Ocular Therapeutix Eye-Pain Plug Benefits Still Unclear

BEDFORD, Mass. (TheStreet) -- A small drug-containing plug inserted into the tear duct reduced swelling and pain in the eye following cataract surgery, according to late-stage study results announced by Ocular Therapeutix OCUL on Tuesday.

Ocular intends to seek U.S. approval for the device, OTX-DP, in the second quarter if results from a second, phase III study are also positive. The company expects to have results from the second OTX-DP study later this month.

Current prescription eye drops used once or twice daily following cataract surgery are relatively inexpensive and typically eliminate pain and swelling in 80-90% of patients. A cross-trial comparison doesn't make a strong case for OTX-DP being any better than eye drops.

OTX-DP is a small plug containing the steroid medication dexamethasone. When inserted into the tear duct, the plug is designed to release the steroid over four weeks to reduce swelling and control pain in patients following eye surgery. Today, doctors prescribe daily eye drops sold by companies like Bausch & Lomb (owned by Valeant Pharmaceuticals (VRX)), Allergan (AGN) and Alcon (owned by Novartis (NVS)) to treat the complications resulting from eye surgery.

Ocular says OTX-DP is a more convenient treatment because the device is inserted once and gradually dissolves over time. Yet the company hasn't conducted clinical trials that would demonstrate that OTX-DP is any better than eye drops in reducing swelling and pain in the eye.

In a randomized phase III study, 247 patients had either the OTX-DP or a dummy implanted after undergoing cataract surgery. After 14 days, 34% of OTX-DP-treated patients showed an absence of inflammatory cells in the anterior chamber of the eye compared to 15% for patient treated with the dummy device. The difference was statistically significant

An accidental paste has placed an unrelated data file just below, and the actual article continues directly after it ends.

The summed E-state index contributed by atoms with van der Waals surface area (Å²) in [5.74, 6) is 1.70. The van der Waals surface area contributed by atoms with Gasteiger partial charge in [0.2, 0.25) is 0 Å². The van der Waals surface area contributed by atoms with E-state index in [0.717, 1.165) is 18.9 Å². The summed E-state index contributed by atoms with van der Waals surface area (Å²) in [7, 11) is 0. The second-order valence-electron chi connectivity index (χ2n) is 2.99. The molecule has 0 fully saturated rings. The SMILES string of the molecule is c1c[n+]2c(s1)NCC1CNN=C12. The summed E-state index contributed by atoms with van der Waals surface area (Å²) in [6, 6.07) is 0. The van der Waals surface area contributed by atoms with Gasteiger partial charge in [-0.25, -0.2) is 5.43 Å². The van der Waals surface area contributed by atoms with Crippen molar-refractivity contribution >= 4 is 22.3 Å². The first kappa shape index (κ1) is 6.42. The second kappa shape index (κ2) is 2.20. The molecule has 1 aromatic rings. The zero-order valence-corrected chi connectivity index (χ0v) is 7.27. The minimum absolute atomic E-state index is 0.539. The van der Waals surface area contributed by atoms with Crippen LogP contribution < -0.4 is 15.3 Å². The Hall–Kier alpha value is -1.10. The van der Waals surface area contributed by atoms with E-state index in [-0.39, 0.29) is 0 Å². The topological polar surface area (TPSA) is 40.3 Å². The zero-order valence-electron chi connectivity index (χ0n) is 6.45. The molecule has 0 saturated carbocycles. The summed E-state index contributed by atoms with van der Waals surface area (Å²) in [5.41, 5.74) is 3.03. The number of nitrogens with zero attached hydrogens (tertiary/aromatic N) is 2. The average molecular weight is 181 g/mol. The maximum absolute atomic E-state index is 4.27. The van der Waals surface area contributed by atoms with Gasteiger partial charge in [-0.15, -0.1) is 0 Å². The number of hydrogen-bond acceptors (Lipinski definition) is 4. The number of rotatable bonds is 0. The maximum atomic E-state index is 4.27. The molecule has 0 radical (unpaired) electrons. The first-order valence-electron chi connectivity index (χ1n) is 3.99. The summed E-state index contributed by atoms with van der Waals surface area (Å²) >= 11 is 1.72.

In addition, 76% of OTX-DP-treated patients reported the absence of pain on day 8 compared to 36% of patients in the control arm, Ocular reports.

However, pain relief measured at day 8 is not a pre-specified efficacy endpoint in the phase III study. The company was supposed to measure pain relief at days 2, 4, 14 and 30. None of these results were reported in Tuesday's press release.

Ocular has yet to respond to questions about the OTX-DP phase III study results. The company is also developing its implantable drug-containing plug for other eye diseases, including glaucoma and wet age-related macular degeneration.

Shares of Ocular recently fell 2% to $39.53. The company went public in July at $13 per share.

Adam Feuerstein writes regularly for TheStreet. In keeping with company editorial policy, he doesn't own or short individual stocks, although he owns stock in TheStreet. He also doesn't invest in hedge funds or other private investment partnerships. Feuerstein appreciates your feedback; click here to send him an email.

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